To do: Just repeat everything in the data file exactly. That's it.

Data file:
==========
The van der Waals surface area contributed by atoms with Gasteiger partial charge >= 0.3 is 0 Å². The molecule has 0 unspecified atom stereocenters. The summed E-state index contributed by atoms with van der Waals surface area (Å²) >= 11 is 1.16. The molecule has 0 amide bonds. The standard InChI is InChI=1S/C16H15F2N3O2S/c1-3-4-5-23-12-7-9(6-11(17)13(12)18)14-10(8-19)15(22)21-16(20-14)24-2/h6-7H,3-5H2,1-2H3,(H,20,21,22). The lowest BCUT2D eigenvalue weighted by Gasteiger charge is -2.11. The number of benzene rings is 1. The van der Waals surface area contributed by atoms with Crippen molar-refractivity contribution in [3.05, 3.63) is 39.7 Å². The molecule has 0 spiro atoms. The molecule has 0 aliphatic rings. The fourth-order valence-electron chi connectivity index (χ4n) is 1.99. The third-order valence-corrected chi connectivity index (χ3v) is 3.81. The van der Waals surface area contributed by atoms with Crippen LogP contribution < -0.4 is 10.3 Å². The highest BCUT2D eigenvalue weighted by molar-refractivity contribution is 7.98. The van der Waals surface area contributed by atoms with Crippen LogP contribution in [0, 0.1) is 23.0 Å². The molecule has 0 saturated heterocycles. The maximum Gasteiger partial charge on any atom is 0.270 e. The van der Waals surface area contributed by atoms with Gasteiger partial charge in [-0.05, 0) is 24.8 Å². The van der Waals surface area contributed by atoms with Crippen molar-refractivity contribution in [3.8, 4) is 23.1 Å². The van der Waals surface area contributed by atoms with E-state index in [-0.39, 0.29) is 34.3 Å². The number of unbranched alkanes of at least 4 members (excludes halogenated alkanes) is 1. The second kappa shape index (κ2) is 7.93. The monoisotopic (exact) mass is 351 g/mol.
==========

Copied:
The van der Waals surface area contributed by atoms with Gasteiger partial charge >= 0.3 is 0 Å². The molecule has 0 unspecified atom stereocenters. The summed E-state index contributed by atoms with van der Waals surface area (Å²) >= 11 is 1.16. The molecule has 0 amide bonds. The standard InChI is InChI=1S/C16H15F2N3O2S/c1-3-4-5-23-12-7-9(6-11(17)13(12)18)14-10(8-19)15(22)21-16(20-14)24-2/h6-7H,3-5H2,1-2H3,(H,20,21,22). The lowest BCUT2D eigenvalue weighted by Gasteiger charge is -2.11. The number of benzene rings is 1. The van der Waals surface area contributed by atoms with Crippen molar-refractivity contribution in [3.05, 3.63) is 39.7 Å². The molecule has 0 spiro atoms. The molecule has 0 aliphatic rings. The fourth-order valence-electron chi connectivity index (χ4n) is 1.99. The third-order valence-corrected chi connectivity index (χ3v) is 3.81. The van der Waals surface area contributed by atoms with Crippen LogP contribution < -0.4 is 10.3 Å². The highest BCUT2D eigenvalue weighted by molar-refractivity contribution is 7.98. The van der Waals surface area contributed by atoms with Crippen LogP contribution in [0, 0.1) is 23.0 Å². The molecule has 0 saturated heterocycles. The maximum Gasteiger partial charge on any atom is 0.270 e. The van der Waals surface area contributed by atoms with Gasteiger partial charge in [-0.05, 0) is 24.8 Å². The van der Waals surface area contributed by atoms with Crippen molar-refractivity contribution in [3.8, 4) is 23.1 Å². The van der Waals surface area contributed by atoms with E-state index in [-0.39, 0.29) is 34.3 Å². The number of unbranched alkanes of at least 4 members (excludes halogenated alkanes) is 1. The second kappa shape index (κ2) is 7.93. The monoisotopic (exact) mass is 351 g/mol.